Burns

Burn Safety

Burns can be a risk to children and adults.  The following are a few things that we can do to keep ourselves from being burned and the proper way to treat that burn.

  • Matches and lighters should be kept out of reach.  Explain to your child about the dangers of playing with matches.  Families should have a fire escape plan that is practiced throughout the year so that family members are prepared in case of fire.

  • Water heaters should be set so the water temperature is less than 125 degrees.

  • Use the back burners on a stove and keep the handles towards the back or the middle of the stove to prevent children from reaching hot objects that are being used to cook with.

  • Use grills outside and keep them away from buildings and anything flammable and away from any objects that may catch on fire.

  • Most minor burns can be treated at home and will heal on their own.  However, for more severe burns, there are different remedies on how to treat them.

  • Heat burns can be put out by covering the flame with a blanket or by pouring water on it.  If you clothes catch fire, stop, drop and roll on the ground to extinguish the flames.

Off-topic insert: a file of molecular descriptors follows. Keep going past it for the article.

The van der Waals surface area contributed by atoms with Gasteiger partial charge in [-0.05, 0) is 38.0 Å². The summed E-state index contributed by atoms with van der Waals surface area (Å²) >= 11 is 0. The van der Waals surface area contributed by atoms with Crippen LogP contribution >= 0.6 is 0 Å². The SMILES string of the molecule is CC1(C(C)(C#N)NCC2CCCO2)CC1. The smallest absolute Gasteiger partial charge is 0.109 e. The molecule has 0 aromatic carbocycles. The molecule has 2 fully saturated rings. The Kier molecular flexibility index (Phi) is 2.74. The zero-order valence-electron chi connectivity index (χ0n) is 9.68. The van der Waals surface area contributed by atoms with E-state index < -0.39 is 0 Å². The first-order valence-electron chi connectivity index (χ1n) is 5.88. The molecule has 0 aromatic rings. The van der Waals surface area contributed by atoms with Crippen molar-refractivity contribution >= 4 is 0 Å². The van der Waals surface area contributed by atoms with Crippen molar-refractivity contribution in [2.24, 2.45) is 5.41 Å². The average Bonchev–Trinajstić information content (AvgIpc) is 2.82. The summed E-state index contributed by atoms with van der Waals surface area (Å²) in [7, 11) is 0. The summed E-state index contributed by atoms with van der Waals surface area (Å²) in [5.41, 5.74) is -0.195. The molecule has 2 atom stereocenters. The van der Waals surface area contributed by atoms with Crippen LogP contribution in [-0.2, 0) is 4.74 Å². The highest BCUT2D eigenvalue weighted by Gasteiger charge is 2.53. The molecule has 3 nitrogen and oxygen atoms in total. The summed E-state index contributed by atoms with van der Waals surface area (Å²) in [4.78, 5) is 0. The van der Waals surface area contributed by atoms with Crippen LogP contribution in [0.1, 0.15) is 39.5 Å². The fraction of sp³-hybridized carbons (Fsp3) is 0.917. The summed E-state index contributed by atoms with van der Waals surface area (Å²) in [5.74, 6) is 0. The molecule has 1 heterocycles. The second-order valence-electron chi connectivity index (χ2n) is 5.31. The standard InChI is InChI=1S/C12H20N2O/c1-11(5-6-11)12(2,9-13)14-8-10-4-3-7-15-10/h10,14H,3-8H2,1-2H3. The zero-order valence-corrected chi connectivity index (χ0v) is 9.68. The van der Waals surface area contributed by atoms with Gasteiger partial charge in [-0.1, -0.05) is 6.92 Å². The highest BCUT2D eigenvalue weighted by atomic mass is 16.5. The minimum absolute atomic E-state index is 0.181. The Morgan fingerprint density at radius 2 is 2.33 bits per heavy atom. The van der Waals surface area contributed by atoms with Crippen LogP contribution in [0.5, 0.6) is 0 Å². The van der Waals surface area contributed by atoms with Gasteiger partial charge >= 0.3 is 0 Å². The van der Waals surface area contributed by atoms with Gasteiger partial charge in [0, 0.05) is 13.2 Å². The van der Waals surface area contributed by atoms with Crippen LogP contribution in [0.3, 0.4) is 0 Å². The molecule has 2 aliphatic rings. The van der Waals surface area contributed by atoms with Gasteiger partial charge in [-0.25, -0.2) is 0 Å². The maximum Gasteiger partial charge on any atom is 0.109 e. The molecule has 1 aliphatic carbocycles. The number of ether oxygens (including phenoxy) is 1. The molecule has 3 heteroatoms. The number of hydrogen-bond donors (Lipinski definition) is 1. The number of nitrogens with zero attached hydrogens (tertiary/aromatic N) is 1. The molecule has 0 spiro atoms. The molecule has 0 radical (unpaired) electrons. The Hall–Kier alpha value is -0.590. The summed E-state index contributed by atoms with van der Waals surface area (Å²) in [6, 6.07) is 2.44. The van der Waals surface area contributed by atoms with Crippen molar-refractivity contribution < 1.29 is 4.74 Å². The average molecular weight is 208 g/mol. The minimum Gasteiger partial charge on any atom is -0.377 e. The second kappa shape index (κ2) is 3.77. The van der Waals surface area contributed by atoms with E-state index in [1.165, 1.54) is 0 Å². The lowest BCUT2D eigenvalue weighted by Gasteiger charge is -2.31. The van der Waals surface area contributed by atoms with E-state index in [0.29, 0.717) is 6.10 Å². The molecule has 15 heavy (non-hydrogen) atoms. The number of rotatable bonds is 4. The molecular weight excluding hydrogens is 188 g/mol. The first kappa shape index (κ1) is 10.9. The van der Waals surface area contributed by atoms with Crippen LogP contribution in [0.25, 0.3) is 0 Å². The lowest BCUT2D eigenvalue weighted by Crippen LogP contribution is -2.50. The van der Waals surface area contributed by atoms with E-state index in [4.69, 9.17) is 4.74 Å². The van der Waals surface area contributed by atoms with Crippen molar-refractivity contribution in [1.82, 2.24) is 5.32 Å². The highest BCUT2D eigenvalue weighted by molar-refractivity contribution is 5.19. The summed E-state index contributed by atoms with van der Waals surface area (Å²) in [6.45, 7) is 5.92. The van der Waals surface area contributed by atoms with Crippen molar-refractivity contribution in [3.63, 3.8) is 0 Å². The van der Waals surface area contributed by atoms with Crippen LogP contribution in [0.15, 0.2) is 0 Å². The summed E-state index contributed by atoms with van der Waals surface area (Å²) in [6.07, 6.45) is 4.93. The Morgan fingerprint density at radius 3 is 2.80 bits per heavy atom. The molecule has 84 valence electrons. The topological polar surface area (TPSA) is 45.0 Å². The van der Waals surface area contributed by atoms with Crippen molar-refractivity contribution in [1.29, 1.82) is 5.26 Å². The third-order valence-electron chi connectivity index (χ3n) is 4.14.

• Cold temperature burns can be treated by tucking your extremities into your clothing, blowing warm air over them or by putting them in warm water.

  • For burns caused by scalded liquids, run cool tap water over the burn for 10-20 minutes.  DO NOT USE ICE.

  • For a burn caused by an electrical source, move the person away from the source and check for breathing and a heart rate.  If you can’t find either one, call 911.

  • Chemical burns can be caused by natural foods like chili peppers or by a substance that can be irritating to the skin.  The first action you must take is to find out what chemical caused the burn and then to call the Poison Control Center or the National Poison Control Hotline (1-800-222-1222).

  • Burns caused by hot plastic or tar must be treated very carefully.  Run cold water to cool the tar or plastic.  Observe the area for any other potential injuries.  Remove any jewelry or clothing from the burn site.  Do not remove clothes if it is stuck to the skin.  Cut off the loose fabric around the injury site.  Jewelry should be removed because it may be difficult to remove later is swelling were to occur.

  • For major burns that seek medical attention, cover the area with a clean, dry cloth to prevent infection from occurring.